The suspect, who is accused of targeting centers in Australia and New Zealand as well as the United States, began making the calls in January using advanced masking technologies to hide his identity, police said.

Authorities also said he was responsible for a previous bomb threat against a Delta Airlines flight in January 2015 at New York’s John F. Kennedy International Airport.

The Federal Bureau of Investigation, which took part in the probe, confirmed the arrest but declined to offer further details.

The threats forced the evacuation of many JCCs, including some with day care and school facilities for infants and young children. Coupled with other incidents such as the desecration of Jewish cemeteries, they have stoked fears of a resurgence in anti-Semitism in the United States.

In a statement, the president of the JCC Association of North America said JCC leaders were “troubled” the teenager appears to be Jewish.

The Anti-Defamation League, which fights anti-Semitism in the United States, said the alleged perpetrator’s actions mattered more than his background.

“While the details of this crime remain unclear, the impact of this individual’s actions is crystal clear: these were acts of anti-Semitism,” the organization said in a statement.

Bash said her client was home-schooled and incapable of holding down a job. She added he had been found medically unfit for Israel’s compulsory military service.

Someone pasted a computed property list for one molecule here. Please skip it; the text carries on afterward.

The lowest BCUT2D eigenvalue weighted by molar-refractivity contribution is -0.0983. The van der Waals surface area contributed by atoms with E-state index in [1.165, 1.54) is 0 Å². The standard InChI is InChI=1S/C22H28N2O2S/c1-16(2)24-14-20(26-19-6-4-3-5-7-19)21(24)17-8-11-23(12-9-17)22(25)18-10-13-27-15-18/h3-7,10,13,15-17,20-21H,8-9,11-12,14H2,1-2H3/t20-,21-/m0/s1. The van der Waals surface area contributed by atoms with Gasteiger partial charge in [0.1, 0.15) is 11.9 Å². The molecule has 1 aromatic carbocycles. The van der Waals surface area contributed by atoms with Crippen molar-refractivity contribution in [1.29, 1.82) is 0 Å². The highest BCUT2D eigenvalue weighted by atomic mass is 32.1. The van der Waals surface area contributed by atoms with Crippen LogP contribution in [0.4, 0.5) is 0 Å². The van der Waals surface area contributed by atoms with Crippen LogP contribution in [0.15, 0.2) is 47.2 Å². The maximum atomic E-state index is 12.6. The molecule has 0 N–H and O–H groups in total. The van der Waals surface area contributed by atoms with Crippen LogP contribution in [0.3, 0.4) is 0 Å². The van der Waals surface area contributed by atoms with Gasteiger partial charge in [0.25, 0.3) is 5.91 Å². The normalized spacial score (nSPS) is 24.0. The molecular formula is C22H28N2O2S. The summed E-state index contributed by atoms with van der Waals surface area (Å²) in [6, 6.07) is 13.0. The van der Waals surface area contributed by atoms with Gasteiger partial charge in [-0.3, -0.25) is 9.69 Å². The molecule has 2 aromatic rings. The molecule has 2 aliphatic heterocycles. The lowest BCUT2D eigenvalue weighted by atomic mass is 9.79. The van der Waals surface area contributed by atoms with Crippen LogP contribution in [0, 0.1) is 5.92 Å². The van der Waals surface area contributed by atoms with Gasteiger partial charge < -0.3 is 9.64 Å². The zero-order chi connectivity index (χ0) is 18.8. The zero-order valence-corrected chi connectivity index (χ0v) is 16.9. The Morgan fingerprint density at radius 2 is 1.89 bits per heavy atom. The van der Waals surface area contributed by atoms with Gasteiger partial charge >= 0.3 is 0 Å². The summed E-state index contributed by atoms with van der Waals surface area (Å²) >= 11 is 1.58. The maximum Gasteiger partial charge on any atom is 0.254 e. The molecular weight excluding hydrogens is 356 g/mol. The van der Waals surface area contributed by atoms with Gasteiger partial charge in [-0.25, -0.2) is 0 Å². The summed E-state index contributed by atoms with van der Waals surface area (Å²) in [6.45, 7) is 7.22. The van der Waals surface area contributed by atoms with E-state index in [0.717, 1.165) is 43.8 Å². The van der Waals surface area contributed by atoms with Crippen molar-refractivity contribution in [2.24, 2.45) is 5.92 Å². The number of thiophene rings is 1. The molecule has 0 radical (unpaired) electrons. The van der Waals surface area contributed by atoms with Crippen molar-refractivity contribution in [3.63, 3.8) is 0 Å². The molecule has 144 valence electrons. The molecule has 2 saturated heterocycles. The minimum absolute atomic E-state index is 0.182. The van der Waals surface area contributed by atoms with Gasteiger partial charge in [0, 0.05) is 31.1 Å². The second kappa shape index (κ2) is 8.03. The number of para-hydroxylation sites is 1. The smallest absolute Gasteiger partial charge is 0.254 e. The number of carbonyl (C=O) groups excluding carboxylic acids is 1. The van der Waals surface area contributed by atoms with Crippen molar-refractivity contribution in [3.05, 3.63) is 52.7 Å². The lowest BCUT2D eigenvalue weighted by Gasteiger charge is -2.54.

A judge ruled that he be held for at least eight more days.

U.S. authorities previously made one other arrest in connection with the threats. Juan Thompson, a former journalist from St. Louis, is accused of making several threats to Jewish organizations while posing as an ex-girlfriend as part of a revenge plot against her.

(Reporting by Jeffrey Heller in Jerusalem and Joseph Ax in New York; Additional reporting by Maayan Lubell in Jerusalem and Baz Ratner and Rami Amichay in Rishon Lezion; Editing by Daniel Wallis and James Dalgleish)

Microsoft to continue to invest over $1 billion a year on cyber security

Microsoft

By Tova Cohen

TEL AVIV (Reuters) – U.S. software firm Microsoft Corp <MSFT.O> will continue to invest over $1 billion annually on cyber security research and development in the coming years, a senior executive said.